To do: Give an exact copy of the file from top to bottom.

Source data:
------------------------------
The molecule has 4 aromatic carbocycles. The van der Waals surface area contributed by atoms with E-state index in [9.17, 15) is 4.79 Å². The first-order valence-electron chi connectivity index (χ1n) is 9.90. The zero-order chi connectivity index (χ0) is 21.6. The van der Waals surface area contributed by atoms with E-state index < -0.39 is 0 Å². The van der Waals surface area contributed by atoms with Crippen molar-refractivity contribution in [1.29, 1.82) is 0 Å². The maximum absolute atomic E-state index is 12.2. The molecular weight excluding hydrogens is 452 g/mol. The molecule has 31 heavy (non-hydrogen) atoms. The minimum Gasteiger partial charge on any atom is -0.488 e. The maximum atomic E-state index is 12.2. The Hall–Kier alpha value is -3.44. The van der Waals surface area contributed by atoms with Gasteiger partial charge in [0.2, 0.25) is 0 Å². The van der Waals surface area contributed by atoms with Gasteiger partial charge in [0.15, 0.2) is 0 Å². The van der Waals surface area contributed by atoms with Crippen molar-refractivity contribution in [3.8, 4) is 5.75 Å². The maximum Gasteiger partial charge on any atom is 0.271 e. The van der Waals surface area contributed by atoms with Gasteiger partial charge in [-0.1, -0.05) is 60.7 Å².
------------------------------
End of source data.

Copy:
The molecule has 4 aromatic carbocycles. The van der Waals surface area contributed by atoms with E-state index in [9.17, 15) is 4.79 Å². The first-order valence-electron chi connectivity index (χ1n) is 9.90. The zero-order chi connectivity index (χ0) is 21.6. The van der Waals surface area contributed by atoms with E-state index < -0.39 is 0 Å². The van der Waals surface area contributed by atoms with Crippen molar-refractivity contribution in [1.29, 1.82) is 0 Å². The maximum absolute atomic E-state index is 12.2. The molecular weight excluding hydrogens is 452 g/mol. The molecule has 31 heavy (non-hydrogen) atoms. The minimum Gasteiger partial charge on any atom is -0.488 e. The maximum atomic E-state index is 12.2. The Hall–Kier alpha value is -3.44. The van der Waals surface area contributed by atoms with Gasteiger partial charge in [0.2, 0.25) is 0 Å². The van der Waals surface area contributed by atoms with Gasteiger partial charge in [0.15, 0.2) is 0 Å². The van der Waals surface area contributed by atoms with Crippen molar-refractivity contribution in [3.8, 4) is 5.75 Å². The maximum Gasteiger partial charge on any atom is 0.271 e. The van der Waals surface area contributed by atoms with Gasteiger partial charge in [-0.1, -0.05) is 60.7 Å².